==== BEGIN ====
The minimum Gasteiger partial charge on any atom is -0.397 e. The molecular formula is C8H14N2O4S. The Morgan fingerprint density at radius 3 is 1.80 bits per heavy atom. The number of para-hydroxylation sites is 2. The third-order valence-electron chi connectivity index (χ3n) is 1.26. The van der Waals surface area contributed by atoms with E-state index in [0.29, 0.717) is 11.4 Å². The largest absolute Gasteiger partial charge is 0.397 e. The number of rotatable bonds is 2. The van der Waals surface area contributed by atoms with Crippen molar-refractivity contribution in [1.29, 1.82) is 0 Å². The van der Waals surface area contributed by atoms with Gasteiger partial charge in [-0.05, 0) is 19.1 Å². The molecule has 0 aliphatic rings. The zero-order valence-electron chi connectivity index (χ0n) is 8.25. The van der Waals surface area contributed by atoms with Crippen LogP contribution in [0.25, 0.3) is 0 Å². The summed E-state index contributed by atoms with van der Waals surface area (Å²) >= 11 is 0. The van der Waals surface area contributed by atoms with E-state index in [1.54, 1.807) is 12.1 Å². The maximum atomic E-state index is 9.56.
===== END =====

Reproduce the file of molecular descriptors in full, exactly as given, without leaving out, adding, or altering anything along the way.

The minimum Gasteiger partial charge on any atom is -0.397 e. The molecular formula is C8H14N2O4S. The Morgan fingerprint density at radius 3 is 1.80 bits per heavy atom. The number of para-hydroxylation sites is 2. The third-order valence-electron chi connectivity index (χ3n) is 1.26. The van der Waals surface area contributed by atoms with E-state index in [0.29, 0.717) is 11.4 Å². The largest absolute Gasteiger partial charge is 0.397 e. The number of rotatable bonds is 2. The van der Waals surface area contributed by atoms with Crippen molar-refractivity contribution in [1.29, 1.82) is 0 Å². The van der Waals surface area contributed by atoms with Gasteiger partial charge in [-0.05, 0) is 19.1 Å². The molecule has 0 aliphatic rings. The zero-order valence-electron chi connectivity index (χ0n) is 8.25. The van der Waals surface area contributed by atoms with Crippen LogP contribution in [0.25, 0.3) is 0 Å². The summed E-state index contributed by atoms with van der Waals surface area (Å²) >= 11 is 0. The van der Waals surface area contributed by atoms with E-state index in [1.54, 1.807) is 12.1 Å². The maximum atomic E-state index is 9.56.